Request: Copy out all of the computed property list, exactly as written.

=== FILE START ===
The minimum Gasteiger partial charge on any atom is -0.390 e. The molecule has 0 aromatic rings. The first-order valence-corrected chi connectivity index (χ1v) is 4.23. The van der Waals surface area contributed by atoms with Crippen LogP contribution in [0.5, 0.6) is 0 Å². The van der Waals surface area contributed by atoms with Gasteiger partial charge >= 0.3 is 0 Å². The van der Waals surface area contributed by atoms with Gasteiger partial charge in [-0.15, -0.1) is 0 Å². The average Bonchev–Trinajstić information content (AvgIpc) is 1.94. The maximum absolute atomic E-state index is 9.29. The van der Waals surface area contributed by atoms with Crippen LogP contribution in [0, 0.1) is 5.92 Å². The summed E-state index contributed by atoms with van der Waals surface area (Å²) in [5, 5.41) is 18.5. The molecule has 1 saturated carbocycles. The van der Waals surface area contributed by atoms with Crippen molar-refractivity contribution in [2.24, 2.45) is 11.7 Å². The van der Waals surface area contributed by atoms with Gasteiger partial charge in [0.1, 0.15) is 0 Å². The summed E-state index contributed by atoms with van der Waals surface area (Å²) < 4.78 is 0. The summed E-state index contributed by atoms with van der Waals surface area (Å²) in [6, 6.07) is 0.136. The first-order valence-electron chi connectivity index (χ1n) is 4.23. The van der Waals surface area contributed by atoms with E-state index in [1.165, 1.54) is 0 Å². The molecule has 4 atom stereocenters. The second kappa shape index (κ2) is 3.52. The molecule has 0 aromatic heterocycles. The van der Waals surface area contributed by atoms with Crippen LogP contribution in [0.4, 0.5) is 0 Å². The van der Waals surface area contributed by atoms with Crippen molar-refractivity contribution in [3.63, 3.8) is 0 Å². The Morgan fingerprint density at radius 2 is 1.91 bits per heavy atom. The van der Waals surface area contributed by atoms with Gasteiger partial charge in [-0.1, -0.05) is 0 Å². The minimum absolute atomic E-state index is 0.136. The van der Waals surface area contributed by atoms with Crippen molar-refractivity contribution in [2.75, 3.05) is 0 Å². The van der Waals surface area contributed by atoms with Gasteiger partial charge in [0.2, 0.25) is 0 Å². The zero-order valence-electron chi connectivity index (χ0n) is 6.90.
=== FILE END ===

The minimum Gasteiger partial charge on any atom is -0.390 e. The molecule has 0 aromatic rings. The first-order valence-corrected chi connectivity index (χ1v) is 4.23. The van der Waals surface area contributed by atoms with Crippen LogP contribution in [0.5, 0.6) is 0 Å². The van der Waals surface area contributed by atoms with Gasteiger partial charge >= 0.3 is 0 Å². The van der Waals surface area contributed by atoms with Gasteiger partial charge in [-0.15, -0.1) is 0 Å². The average Bonchev–Trinajstić information content (AvgIpc) is 1.94. The maximum absolute atomic E-state index is 9.29. The van der Waals surface area contributed by atoms with Crippen LogP contribution in [0, 0.1) is 5.92 Å². The summed E-state index contributed by atoms with van der Waals surface area (Å²) in [5, 5.41) is 18.5. The molecule has 1 saturated carbocycles. The van der Waals surface area contributed by atoms with Crippen molar-refractivity contribution in [2.24, 2.45) is 11.7 Å². The van der Waals surface area contributed by atoms with Gasteiger partial charge in [0.1, 0.15) is 0 Å². The summed E-state index contributed by atoms with van der Waals surface area (Å²) < 4.78 is 0. The summed E-state index contributed by atoms with van der Waals surface area (Å²) in [6, 6.07) is 0.136. The first-order valence-electron chi connectivity index (χ1n) is 4.23. The van der Waals surface area contributed by atoms with E-state index in [1.165, 1.54) is 0 Å². The molecule has 4 atom stereocenters. The second kappa shape index (κ2) is 3.52. The molecule has 0 aromatic heterocycles. The van der Waals surface area contributed by atoms with Crippen LogP contribution in [0.4, 0.5) is 0 Å². The van der Waals surface area contributed by atoms with Crippen molar-refractivity contribution in [3.63, 3.8) is 0 Å². The Morgan fingerprint density at radius 2 is 1.91 bits per heavy atom. The van der Waals surface area contributed by atoms with Gasteiger partial charge in [-0.1, -0.05) is 0 Å². The minimum absolute atomic E-state index is 0.136. The van der Waals surface area contributed by atoms with Crippen molar-refractivity contribution in [2.75, 3.05) is 0 Å². The van der Waals surface area contributed by atoms with Gasteiger partial charge in [0.2, 0.25) is 0 Å². The zero-order valence-electron chi connectivity index (χ0n) is 6.90.